March 3, 2017

fieldsWill Schube will fight you if you talk bad about The Counselor.

I. Magic Mike (2012) – Directed by Steven Soderbergh

Another Soderbergh because Soderbergh is the best. He sprays this entire film in a yellow hue, an odd decision for a movie about male strippers starring McConaughey and Tatum—anyone else thinking they should start a hot guy law firm? Anyways, it doesn’t seem like anyone gives a shit about this ‘artistic’ coloring decision because the movie made a kajillion dollars. Soderbergh made it for seven million which comes out to a net profit of whatever a kajillion minus seven million is.

There are many things I truly, truly enjoy about this movie. I think there’s a really interesting narrative emerging with movies like this, The Counselor (2013) and Spring Breakers (2012). That all these movies were made in a one year span doesn’t feel like a coincidence as much as it does a response to the film industry and the fall of American excess post-recession. Sterile times call for wild films and each of these deflects off the society (American film, American culture as a whole) in which they participate to create truly unique art. They’re schlocky and heartbreaking, aspirational while sneering at those exact dreams.

Magic Mike is set in Tampa which is the perfect location for this film. I’ve never been to Tampa. I love how McConaughey occasionally gives an, “Alright, alright, alright,” because, c’mon. Soderbergh sometimes uses cuts to emphasize humor, and he does this better than anybody. He’ll cut moments short to highlight their absurdity and turn them into acerbic moments from dumb hot dudes. He also cuts from loud to quiet again and again to highlight how loud this world is and how isolating and lonely it can be moments later. It’s really a masterclass in editing for narrative gain. Soderbergh also shoots a car scene from some of the weirdest angles I’ve ever seen in any film—whether it be art house-y naval gazing ‘cinema’ or Transformers 14. The closeup of McConaughey getting ready to dance during his club’s 4th of July spectacular is one of the most beautiful shots I’ve ever seen. Soderbergh doesn’t need to do any of this for Magic Mike to work. He could have let his stars run the show and the movie probably would have made just as much money as it did. But even when he’s on the ‘one for them’ side of his, ‘one for me, one for them deal,’ Soderbergh is still better than everybody else.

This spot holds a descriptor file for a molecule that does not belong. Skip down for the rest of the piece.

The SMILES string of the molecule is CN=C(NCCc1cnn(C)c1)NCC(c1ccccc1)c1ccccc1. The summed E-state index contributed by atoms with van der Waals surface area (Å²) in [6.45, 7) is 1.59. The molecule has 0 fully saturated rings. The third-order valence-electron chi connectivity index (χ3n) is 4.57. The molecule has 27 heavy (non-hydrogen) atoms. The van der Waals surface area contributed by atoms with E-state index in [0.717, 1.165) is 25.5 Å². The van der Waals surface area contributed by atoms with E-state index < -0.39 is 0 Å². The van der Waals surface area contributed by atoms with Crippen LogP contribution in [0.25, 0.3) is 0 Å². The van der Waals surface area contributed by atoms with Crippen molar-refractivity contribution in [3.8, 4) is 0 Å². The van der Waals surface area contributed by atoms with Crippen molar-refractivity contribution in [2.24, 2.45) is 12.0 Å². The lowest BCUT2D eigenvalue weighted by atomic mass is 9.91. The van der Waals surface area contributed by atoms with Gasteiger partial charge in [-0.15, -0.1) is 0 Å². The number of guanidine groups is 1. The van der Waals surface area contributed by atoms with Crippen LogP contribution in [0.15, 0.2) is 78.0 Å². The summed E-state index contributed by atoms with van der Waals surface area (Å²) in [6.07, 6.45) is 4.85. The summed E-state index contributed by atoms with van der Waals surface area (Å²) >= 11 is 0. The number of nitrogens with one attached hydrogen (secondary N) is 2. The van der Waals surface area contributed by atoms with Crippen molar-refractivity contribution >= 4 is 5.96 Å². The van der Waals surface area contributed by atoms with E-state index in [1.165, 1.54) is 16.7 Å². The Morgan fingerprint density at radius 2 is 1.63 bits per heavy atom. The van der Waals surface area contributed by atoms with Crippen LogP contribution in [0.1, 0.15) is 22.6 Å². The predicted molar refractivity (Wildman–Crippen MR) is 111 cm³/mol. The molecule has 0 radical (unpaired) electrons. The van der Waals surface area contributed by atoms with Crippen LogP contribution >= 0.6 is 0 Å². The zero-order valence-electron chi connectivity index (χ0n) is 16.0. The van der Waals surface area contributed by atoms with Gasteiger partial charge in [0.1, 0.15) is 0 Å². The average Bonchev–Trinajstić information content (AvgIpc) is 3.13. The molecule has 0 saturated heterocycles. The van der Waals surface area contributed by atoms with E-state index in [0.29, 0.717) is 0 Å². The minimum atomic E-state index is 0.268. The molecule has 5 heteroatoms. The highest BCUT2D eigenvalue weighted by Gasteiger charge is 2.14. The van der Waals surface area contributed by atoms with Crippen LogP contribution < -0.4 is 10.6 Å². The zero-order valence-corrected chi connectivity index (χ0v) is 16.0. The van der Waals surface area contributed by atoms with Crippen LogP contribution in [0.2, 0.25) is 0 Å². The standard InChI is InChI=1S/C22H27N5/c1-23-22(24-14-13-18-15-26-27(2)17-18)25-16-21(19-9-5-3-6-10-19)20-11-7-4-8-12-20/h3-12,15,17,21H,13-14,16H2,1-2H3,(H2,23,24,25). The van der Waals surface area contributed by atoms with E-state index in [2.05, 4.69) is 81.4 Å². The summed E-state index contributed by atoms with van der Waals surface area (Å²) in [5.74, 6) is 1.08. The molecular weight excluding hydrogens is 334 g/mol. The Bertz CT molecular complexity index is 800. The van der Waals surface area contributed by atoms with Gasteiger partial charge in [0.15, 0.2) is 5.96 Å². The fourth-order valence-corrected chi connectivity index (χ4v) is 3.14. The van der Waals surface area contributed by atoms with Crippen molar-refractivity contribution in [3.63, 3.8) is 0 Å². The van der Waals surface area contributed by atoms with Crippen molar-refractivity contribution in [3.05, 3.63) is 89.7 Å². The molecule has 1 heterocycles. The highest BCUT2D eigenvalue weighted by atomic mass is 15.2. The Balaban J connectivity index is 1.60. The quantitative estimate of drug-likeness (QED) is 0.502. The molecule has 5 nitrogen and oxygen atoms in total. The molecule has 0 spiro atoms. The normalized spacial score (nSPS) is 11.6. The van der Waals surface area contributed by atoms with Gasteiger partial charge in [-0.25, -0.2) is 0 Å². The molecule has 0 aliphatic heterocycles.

II. Talk to Her / Bad Education (2002/2004) – Directed by Pedro Almodóvar

I’ve run out of things to say about Almodóvar, but these two films are both creepy and horrifying and beautiful and heartbreaking. I’m gonna start calling Almodóvar The Stew Man because he puts all of these disparate genres into a pot and makes a delicious stew out of them. If I were to choose between these two films I’d choose Bad Education, but both are excellent. Just be ready for some feelings when you see ‘em. The Stew Man is coming for ya.

III. Never Give A Sucker An Even Break (1941) – Directed by Edward F. Cline

Movies were funny in 1941—Sullivan’s Travels is one of my favorites ever—and Never Give a Sucker… proves that jokes from almost a century ago (!!!) can still be hysterical. This thing was directed by a dude named Edward Cline but it’s certainly W.C. Fields’ film. Fields stars in this short little flick—it clocks in at an hour ten—about nothing in particular. There isn’t really a coherent narrative, just a bunch of situations in which Fields can show off his acting chops. It’s really an impressive film, and Fields is clearly in the Chaplin/Keaton category of really fucking funny. If you’ve got an hour or two, Fields’ films are well worth it.

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